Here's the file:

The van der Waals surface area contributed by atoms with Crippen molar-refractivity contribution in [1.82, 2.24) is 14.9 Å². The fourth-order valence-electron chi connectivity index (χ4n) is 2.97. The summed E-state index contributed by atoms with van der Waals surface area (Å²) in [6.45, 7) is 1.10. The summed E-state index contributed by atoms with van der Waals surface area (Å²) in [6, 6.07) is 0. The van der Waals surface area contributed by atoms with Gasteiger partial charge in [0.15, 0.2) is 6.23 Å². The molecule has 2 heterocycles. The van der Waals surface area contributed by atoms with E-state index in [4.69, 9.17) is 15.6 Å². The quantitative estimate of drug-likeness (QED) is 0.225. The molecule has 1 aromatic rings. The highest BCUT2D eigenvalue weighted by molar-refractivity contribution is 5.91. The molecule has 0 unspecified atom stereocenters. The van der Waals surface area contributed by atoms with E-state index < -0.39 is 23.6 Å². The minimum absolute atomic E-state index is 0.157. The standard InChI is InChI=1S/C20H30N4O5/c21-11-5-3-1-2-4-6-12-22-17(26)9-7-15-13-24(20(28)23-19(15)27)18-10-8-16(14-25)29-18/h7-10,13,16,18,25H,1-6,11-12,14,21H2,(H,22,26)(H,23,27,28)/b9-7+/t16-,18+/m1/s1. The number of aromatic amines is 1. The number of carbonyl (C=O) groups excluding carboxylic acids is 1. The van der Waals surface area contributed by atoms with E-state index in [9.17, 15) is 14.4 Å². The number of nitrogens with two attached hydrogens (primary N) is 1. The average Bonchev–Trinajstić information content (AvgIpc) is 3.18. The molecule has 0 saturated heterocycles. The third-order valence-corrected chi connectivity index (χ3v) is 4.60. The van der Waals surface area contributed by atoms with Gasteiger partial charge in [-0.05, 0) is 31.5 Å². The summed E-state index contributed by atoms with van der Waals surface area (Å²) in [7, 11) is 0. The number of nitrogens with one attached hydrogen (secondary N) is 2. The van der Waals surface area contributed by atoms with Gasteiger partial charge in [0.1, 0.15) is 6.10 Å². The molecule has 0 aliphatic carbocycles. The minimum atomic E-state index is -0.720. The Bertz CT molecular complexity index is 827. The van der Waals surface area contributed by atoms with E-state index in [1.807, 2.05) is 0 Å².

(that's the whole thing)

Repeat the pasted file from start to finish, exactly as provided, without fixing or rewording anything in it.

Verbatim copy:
The van der Waals surface area contributed by atoms with Crippen molar-refractivity contribution in [1.82, 2.24) is 14.9 Å². The fourth-order valence-electron chi connectivity index (χ4n) is 2.97. The summed E-state index contributed by atoms with van der Waals surface area (Å²) in [6.45, 7) is 1.10. The summed E-state index contributed by atoms with van der Waals surface area (Å²) in [6, 6.07) is 0. The van der Waals surface area contributed by atoms with Gasteiger partial charge in [0.15, 0.2) is 6.23 Å². The molecule has 2 heterocycles. The van der Waals surface area contributed by atoms with E-state index in [4.69, 9.17) is 15.6 Å². The quantitative estimate of drug-likeness (QED) is 0.225. The molecule has 1 aromatic rings. The highest BCUT2D eigenvalue weighted by molar-refractivity contribution is 5.91. The molecule has 0 unspecified atom stereocenters. The van der Waals surface area contributed by atoms with E-state index < -0.39 is 23.6 Å². The minimum absolute atomic E-state index is 0.157. The standard InChI is InChI=1S/C20H30N4O5/c21-11-5-3-1-2-4-6-12-22-17(26)9-7-15-13-24(20(28)23-19(15)27)18-10-8-16(14-25)29-18/h7-10,13,16,18,25H,1-6,11-12,14,21H2,(H,22,26)(H,23,27,28)/b9-7+/t16-,18+/m1/s1. The number of aromatic amines is 1. The number of carbonyl (C=O) groups excluding carboxylic acids is 1. The van der Waals surface area contributed by atoms with E-state index in [9.17, 15) is 14.4 Å². The number of nitrogens with two attached hydrogens (primary N) is 1. The average Bonchev–Trinajstić information content (AvgIpc) is 3.18. The molecule has 0 saturated heterocycles. The third-order valence-corrected chi connectivity index (χ3v) is 4.60. The van der Waals surface area contributed by atoms with Gasteiger partial charge in [-0.05, 0) is 31.5 Å². The summed E-state index contributed by atoms with van der Waals surface area (Å²) in [7, 11) is 0. The number of nitrogens with one attached hydrogen (secondary N) is 2. The van der Waals surface area contributed by atoms with Gasteiger partial charge in [0.1, 0.15) is 6.10 Å². The molecule has 0 aliphatic carbocycles. The minimum atomic E-state index is -0.720. The Bertz CT molecular complexity index is 827. The van der Waals surface area contributed by atoms with E-state index in [1.807, 2.05) is 0 Å².